15-acre fire burning near Priest Lake
Embers can be seen in a tree burned in the Diamond Watch Fire, located 5.5 mile due west from Nordman, Idaho, in Pend Oreille County, Washington.
(Photo courtesy J. . HIRST/U.S. Forest Service)
Staff Writer | August 9, 2022 1:00 AM
A 15-acre fire is burning in an active logging job in the Lion Creek Drainage at Priest Lake, Idaho Department of Lands officials said Monday.
The fire, which was reported about 4 p.m., is located east of the Priest Lake State Park Lionhead Unit.
IDL officials said the fire is on state endowment lands and is burning in timber and logging slash. It is located in the Priest Lake Fire Protection District.
Four engines are on scene and a 20-person crew has is being called up to help battle the fire. Three fire bosses are also helping fight the fire as is an air attack unit, and both a heavy and medium helicopter.
Little has changed on the nearby Diamond Watch Fire in the past few days. The fire, which was started by lightning in mid-July, is estimated at 120 acres, and is being fought by 24 personnel. Located 5.5 miles due west of Nordman, the fire was reported July 14 and is listed at 0% containment.
Burning on a ridge to the east of Diamond Peak in Pend Oreille County, smoke from the fire can be seen from the Priest Lake area. The fire is burning in "timber litter" with jackpots of heavier fuels in a dense forest canopy.
Fire behavior is moderate with flanking, backing and isolated torching seen. Overall flanking and backing has been observed with some short uphill flanking observed.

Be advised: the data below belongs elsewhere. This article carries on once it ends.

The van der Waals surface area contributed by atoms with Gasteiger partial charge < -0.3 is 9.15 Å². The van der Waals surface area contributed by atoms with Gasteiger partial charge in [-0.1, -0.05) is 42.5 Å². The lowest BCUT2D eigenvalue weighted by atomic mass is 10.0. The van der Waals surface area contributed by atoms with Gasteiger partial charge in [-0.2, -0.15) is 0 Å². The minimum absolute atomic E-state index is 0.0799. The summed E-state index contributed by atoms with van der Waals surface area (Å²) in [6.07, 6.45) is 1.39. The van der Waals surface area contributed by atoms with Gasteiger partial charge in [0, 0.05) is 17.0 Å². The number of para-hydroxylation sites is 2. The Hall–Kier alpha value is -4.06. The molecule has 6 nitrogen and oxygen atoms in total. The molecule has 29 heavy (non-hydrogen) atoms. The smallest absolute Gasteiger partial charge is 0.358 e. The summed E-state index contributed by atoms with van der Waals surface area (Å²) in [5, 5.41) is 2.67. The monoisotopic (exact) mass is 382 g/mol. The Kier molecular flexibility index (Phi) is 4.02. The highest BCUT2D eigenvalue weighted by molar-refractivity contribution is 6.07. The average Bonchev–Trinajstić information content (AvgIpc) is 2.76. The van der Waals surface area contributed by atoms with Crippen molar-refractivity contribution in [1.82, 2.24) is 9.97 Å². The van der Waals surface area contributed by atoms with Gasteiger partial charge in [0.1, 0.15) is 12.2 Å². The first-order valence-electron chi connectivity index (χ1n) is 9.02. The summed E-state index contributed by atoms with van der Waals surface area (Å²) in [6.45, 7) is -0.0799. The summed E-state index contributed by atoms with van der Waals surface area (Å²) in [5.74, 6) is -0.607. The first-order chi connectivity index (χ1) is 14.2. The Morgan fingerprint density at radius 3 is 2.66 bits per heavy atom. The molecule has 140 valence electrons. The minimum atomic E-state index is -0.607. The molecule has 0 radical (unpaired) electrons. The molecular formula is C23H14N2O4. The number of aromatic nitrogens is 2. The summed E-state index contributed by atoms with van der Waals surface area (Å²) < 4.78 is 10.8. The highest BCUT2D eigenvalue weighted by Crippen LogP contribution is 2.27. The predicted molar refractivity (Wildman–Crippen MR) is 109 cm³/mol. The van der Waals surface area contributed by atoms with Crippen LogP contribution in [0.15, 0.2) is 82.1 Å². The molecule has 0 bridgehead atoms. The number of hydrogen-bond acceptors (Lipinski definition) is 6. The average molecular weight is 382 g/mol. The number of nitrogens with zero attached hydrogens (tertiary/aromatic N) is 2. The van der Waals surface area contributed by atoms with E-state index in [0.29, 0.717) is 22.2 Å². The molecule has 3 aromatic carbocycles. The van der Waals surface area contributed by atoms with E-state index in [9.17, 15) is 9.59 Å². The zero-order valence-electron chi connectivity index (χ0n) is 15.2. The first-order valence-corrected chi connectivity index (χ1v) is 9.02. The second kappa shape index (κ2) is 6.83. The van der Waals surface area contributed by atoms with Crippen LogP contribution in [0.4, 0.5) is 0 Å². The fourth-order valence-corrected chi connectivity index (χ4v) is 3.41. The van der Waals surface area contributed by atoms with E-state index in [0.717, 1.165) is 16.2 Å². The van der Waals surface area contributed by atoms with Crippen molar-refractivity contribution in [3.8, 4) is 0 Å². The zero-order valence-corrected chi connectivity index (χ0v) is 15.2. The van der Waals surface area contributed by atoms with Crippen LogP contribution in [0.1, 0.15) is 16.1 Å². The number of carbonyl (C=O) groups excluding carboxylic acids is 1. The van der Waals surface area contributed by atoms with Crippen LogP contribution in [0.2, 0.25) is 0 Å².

Forest Service officials said firefighters are working alongside heavy equipment to bolster containment lines adjacent to area roads. In addition, crews are evaluating area creeks and ridges where there is a higher chance of success compared to the current fire perimeter.
A masticator — similar to a wood chipper — is taking place to remove brush and other fuels to support firefighting efforts while ground crews are working to build a hardline at the head of Diamond Creek, Kary Maddox, U.S. Forest Service fire information officer, said previously.
While there are no closures or evacuations associated with the fire, Forest Service officials said residents living in fire-prone areas should have an evacuation plan in place.
Forest Service officials asked residents and visitors to the area to be on the lookout for fire traffic and heavy equipment in the area. Crews are utilizing Forest Service roads 1362 and 308, with minor delays likely of FSR 308.